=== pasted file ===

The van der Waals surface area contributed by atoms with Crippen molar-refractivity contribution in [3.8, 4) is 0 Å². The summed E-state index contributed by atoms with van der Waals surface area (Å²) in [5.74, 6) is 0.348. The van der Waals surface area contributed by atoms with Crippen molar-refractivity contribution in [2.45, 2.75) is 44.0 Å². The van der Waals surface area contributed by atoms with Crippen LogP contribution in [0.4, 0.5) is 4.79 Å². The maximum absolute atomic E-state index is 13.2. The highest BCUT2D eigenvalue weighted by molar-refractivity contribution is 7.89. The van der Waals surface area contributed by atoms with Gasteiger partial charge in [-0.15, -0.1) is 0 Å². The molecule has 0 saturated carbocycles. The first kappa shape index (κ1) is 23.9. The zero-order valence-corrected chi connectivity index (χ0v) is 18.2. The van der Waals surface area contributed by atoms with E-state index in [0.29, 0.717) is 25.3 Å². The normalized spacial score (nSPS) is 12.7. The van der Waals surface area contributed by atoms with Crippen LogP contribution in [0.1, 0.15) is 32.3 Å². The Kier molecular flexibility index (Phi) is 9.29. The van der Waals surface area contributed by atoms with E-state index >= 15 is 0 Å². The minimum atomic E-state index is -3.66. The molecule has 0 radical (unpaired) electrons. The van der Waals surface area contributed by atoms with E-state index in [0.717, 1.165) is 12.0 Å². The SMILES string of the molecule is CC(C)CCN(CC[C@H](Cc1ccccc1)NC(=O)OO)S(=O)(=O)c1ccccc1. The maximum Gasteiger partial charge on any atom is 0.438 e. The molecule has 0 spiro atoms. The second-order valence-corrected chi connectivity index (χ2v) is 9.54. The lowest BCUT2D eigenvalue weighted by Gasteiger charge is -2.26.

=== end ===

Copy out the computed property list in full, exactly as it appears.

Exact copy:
The van der Waals surface area contributed by atoms with Crippen molar-refractivity contribution in [3.8, 4) is 0 Å². The summed E-state index contributed by atoms with van der Waals surface area (Å²) in [5.74, 6) is 0.348. The van der Waals surface area contributed by atoms with Crippen molar-refractivity contribution in [2.45, 2.75) is 44.0 Å². The van der Waals surface area contributed by atoms with Crippen LogP contribution in [0.4, 0.5) is 4.79 Å². The maximum absolute atomic E-state index is 13.2. The highest BCUT2D eigenvalue weighted by molar-refractivity contribution is 7.89. The van der Waals surface area contributed by atoms with Gasteiger partial charge in [-0.15, -0.1) is 0 Å². The molecule has 0 saturated carbocycles. The first kappa shape index (κ1) is 23.9. The zero-order valence-corrected chi connectivity index (χ0v) is 18.2. The van der Waals surface area contributed by atoms with E-state index in [0.29, 0.717) is 25.3 Å². The normalized spacial score (nSPS) is 12.7. The van der Waals surface area contributed by atoms with Crippen LogP contribution in [0.1, 0.15) is 32.3 Å². The Kier molecular flexibility index (Phi) is 9.29. The van der Waals surface area contributed by atoms with E-state index >= 15 is 0 Å². The minimum atomic E-state index is -3.66. The molecule has 0 radical (unpaired) electrons. The van der Waals surface area contributed by atoms with E-state index in [0.717, 1.165) is 12.0 Å². The SMILES string of the molecule is CC(C)CCN(CC[C@H](Cc1ccccc1)NC(=O)OO)S(=O)(=O)c1ccccc1. The maximum Gasteiger partial charge on any atom is 0.438 e. The molecule has 0 spiro atoms. The second-order valence-corrected chi connectivity index (χ2v) is 9.54. The lowest BCUT2D eigenvalue weighted by Gasteiger charge is -2.26.